Ever listened to someone tell a story so well you could literally visualize every scene? Those are the best kind of stories. These stories are full of details and imagery that captivate you and place you inside the storyteller’s mind as if it were your story to tell. The ability to tell stories through video has made our history what it is today. Being able to see exactly how something happened adds so much volume to a story. This reason alone breeds my interest for learning the mastery behind creating videos.

I love the way Mark Briggs begins Chapter 7 of Journalism Next: A Practical Guide to Digital Reporting and Publishing. He introduces the chapter with a story (of course) about Charles Bertram, a man who recorded a video of an 8-year-old baseball player who lost a leg to cancer at the age of 1. Charles decided to shoot the video with no voice-overs and no interviews. The raw footage could stand alone and make an extremely powerful statement to anyone who watched. This video of 8-year-old Adam Bender, went viral with over 3 million views. It’s so amazing how much of an impact one video can make.

The meat of the chapter was an excellent teacher on how to create videos. Not just a regular degular video, but a video that can make an impact and tell a story. I never really think about the different angles and shots videographers put into their final masterpieces, because I’m usually focused on the content of the video. But thinking back, poorly recorded/edited videos always get my attention because they genuinely distract the viewer from appreciating the video’s message. Someone should be able to watch a video and think about nothing else but the content of that video, not how poorly it was put together. I feel like this is what separates the most powerful videos from the regular videos that were recorded to simply have documentation of an occurrence.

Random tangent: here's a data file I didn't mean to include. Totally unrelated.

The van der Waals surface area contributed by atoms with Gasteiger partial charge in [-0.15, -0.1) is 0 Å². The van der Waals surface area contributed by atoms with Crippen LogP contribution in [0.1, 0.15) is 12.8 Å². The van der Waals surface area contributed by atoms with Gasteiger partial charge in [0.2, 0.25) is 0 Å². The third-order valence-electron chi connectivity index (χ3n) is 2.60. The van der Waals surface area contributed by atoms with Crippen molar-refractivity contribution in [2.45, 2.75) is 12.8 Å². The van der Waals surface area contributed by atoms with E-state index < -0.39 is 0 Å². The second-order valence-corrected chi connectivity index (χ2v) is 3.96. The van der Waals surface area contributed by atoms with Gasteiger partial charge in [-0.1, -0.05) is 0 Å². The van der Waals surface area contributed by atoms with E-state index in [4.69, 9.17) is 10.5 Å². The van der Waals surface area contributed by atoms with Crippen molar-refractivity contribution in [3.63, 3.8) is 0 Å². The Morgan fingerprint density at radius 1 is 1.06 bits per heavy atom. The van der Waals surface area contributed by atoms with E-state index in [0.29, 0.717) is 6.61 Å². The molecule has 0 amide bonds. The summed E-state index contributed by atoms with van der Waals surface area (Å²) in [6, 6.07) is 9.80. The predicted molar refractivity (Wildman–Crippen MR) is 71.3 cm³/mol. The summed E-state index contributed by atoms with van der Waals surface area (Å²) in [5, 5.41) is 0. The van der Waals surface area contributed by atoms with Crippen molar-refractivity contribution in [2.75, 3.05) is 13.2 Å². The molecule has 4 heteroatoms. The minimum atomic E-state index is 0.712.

Learning about wide-angle shots, medium shots and close-ups, opened my mind to a whole new world of videography. I am a master when it comes to Snapchatting special moments and coming up with cute, quirky captions to match. I even taught myself how to customize Snapchat filters! That’s another story for another day. Then reading this chapter, I learn about zooming, panning, storyboarding and the complex software of videography and say, “Yeah…I’m definitely an amateur at this video thing.”

Taking a camera out for a test-run in my Digital Journalism class, definitely secured my feelings of amateurism. Most times, I feel frustrated and hopeless when I’m struggling to get the hang of new things, but videography is so enticing that I could only pay attention to my small victories. Successfully learning how to set up the camera’s exposure and “white balance” for different lighting made me feel more like a professional amateur, if that’s even a real thing. I am excited to keep learning about the nature of videography and I’m sure once my first video is super poppin’ I’ll look back on this post and smile.

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